Eyes squinted against the growing brilliance, Ahmose watched the spectacle in ecstatic silence, the beautiful and terrible vision gripping his senses and blocking out the world. The boat was increasingly obscured by its own blazing glory, but the faces of the gods remained perfectly distinct, commanding islands of clarity in the golden haze. So immediately and irresistibly did those divine countenances seize Ahmose’s attention and reveal their every detail that he momentarily felt he had been pulled physically across the canal to a face to face confrontation with divinity.
Time froze as he looked upon perfection that ought to crush him and make him feel hopelessly disabled, an ugly blemish upon the exquisite universe inhabited by beings such as these. But Ahmose knew that he, like every living creature, shared the same cosmic fabric as the gods. He understood that all life, from the gnat to the Pharaoh, was of a common essence and subject to the same harmonious regulations of ma’at. For all his mortal imperfection he was one with these perfect powers who determined the land’s destinies, and without reservation his humble spirit, his ka, drank in the beauty of it all. He would have been content to do so for all eternity, when suddenly Thoth turned his head to face him. The long, curving beak dipped slightly, as the god seemed to acknowledge his presence, and the ibis head then shifted back into profile. The golden vessel began to accelerate, shrinking rapidly, but glowing ever more brightly, as it hurried upwards towards the zenith.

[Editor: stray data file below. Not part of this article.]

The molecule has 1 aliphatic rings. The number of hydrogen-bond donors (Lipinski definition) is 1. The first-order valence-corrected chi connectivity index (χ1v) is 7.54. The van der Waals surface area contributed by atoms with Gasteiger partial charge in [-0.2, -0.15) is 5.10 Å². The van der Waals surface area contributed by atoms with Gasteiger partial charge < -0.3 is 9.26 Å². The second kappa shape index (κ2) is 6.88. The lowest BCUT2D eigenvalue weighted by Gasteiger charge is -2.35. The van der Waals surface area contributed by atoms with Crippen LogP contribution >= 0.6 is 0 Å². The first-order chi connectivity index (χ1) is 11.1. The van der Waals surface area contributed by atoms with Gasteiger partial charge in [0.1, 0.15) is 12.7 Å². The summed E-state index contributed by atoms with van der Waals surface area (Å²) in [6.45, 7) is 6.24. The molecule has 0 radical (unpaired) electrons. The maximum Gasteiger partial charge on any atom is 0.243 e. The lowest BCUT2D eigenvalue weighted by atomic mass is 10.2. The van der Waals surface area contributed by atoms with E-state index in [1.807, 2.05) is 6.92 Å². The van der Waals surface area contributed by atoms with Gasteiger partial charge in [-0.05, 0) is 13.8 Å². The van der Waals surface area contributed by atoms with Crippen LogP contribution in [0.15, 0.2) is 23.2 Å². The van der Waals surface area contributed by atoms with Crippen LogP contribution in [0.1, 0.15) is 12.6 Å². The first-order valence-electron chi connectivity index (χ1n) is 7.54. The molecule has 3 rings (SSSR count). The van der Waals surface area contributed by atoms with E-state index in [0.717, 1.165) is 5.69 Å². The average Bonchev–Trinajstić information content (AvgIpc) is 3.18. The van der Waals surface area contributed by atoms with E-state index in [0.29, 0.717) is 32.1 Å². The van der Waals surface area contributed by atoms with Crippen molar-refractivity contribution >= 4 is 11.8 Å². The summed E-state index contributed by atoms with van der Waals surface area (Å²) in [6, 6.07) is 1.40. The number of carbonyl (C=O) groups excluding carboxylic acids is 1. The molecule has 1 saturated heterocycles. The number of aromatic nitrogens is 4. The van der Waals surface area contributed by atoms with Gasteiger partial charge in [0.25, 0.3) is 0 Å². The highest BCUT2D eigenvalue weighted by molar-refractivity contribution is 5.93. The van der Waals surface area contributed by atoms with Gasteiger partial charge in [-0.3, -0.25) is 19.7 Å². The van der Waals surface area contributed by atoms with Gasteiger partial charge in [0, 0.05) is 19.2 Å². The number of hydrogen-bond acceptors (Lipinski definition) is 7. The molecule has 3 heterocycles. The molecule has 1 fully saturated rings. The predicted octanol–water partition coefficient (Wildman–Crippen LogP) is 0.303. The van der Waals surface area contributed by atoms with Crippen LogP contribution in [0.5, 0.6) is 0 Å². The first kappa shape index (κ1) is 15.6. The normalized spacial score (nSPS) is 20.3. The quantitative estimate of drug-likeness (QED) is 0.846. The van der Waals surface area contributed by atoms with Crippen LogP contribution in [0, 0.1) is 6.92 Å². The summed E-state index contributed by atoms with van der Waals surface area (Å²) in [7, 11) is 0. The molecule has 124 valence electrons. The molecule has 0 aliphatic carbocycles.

Helpless to do otherwise, Ahmose followed its ascent until his eyes could no longer tolerate the intense light and he was compelled, much against his desire, to turn away. With that the spell was broken, and the normal sounds of a delta afternoon returned to his ears. But the blinding glow remained, and Ahmose rubbed his eyes furiously, pressing the heels of his palms into the sockets. When he opened them again, a bright circle of light, like Re’s sun-disk, floated in the center of his vision. He squeezed his eyes shut for a moment, but the disc remained. He began to fear that he had been blinded for daring to look upon gods, but reopening his eyes, he could see the details of his surroundings emerging into clarity as the disc gradually faded.
The kebenit was already well past him, and he could see figures going about their business on the far side of the canal. The vision had apparently been his alone. He felt cold, despite the heat of the day, and realized that his body was covered with a film of rapidly evaporating sweat. His heart was racing, and with a distant amusement he noticed also that he now sported an erection that would do the god Min proud.